Archive for May, 2013

It’s a Spring Day; Go out and Play!

Posted on May 28, 2013. Filed under: Staying-With-It, Writing-Exercises | Tags: |

It’s a spring day! Go out and play! Brandon Lee, in his last interview (made while filming “The Crow”) offered that when he looked at a full moon he sometimes wondered “how many times” would he see it again.

Life easily passes us by stuck in front of a computer or glued to a tablet or a smart phone. If you are doing too much of this, maybe you need to volunteer for a few months at a nursing home.

You will not find anyone there complaining that they did not work enough overtime. And, in the years to come, you will not find anyone complaining that they did not spend enough time glued to their computer or smart phone.

Take a tablet (paper, not electronic) with you out into the day and enjoy it for once. Maybe, just maybe, you will find the inspiration you need to write your very best writing ever.

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Relief in the Discomfort Past

Posted on May 22, 2013. Filed under: Blogging, Opinions, Resistance, writing, Writing-Exercises | Tags: , , , , |

You may or may not believe in the ghost of Christmas past. But, we all have experienced relief in the discomfort past.

If you took the time to capture your discomfort when it was with you, you now have a chance to write about what it is like to have it gone. Did you take the air conditioner for granted. (This assumes you have one, and heat is an issue. Maybe you do not have one, or maybe you do not need one. I suspect this metaphor does not translate well to writers in Anchorage.)

Your word pictures from your time of discomfort now provide a context for your sense of relief. As you develop characters, don’t you think that they would go through the same process?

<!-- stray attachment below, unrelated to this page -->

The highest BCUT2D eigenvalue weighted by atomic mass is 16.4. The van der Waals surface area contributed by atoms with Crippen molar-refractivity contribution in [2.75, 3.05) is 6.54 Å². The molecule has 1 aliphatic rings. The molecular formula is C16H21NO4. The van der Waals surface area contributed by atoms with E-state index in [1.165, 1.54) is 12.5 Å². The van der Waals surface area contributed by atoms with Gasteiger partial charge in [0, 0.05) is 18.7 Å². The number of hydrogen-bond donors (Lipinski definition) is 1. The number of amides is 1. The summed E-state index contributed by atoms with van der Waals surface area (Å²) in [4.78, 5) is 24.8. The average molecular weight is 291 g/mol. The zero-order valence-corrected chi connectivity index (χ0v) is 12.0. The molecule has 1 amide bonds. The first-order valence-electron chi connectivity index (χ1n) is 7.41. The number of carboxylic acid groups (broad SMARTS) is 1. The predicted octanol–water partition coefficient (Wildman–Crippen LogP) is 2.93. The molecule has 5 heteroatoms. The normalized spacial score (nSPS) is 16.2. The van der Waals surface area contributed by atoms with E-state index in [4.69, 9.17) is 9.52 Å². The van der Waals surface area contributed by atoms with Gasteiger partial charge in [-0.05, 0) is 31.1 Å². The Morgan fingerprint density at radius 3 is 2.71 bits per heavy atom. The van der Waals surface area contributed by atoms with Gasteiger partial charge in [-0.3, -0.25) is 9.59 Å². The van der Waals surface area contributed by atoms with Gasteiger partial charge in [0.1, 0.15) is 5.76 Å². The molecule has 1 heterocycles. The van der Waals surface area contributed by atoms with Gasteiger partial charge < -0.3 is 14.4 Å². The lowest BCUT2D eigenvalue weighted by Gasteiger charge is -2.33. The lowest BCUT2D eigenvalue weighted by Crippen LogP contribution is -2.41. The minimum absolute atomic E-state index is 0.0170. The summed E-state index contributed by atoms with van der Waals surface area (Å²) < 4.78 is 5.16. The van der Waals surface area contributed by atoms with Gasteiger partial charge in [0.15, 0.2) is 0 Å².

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Discomfort as a Source of Inspiration

Posted on May 20, 2013. Filed under: Blogging, Staying-With-It, Writer-Tools, writing, Writing-Exercises, Writing-Tools |

Nobody seeks out discomfort, but if you have it then why not make it work for you.

Write about it. Describe it. Capture your beliefs, thoughts, feelings, actions, and consequences into words. How many ways can you write it, and re-write it, to describe your misery du jour?

Even if it is temporary, if you “bottle” your discomfort this way, you can capture an essence that can be far more vivid than anything you might possibly write when the air conditioner comes one.

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The Spammer as a Work of Fiction

Posted on May 16, 2013. Filed under: Blogging, Writer-Tools, writing, Writing-Exercises, Writing-Tools | Tags: , , , , |

At some point, someone will start writing stories about spammers and trolls and other internet monsters and hobgoblins.

With a bit of ingenuity, they can be interesting characters. After all, as a writer you can paint them in any way you want. Fiction presents a canvas in which you can use broad strokes to produce the picture that you desire.

Imagine a spammers’ club. What picture of words would you paint?

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Breaks Are Dangerous

Posted on May 14, 2013. Filed under: Blogging, Opinions, Resistance, Staying-With-It, writing, Writing-Exercises, Writing-Tools | Tags: , , , , |

Breaks are dangerous. The inevitable emergency or demanding situation calls, and your writing efforts cease. One day turns into two, and two turns into three.

Adapting an old saying, supposedly a Chinese saying about drinking alcohol, to writing “breaks”: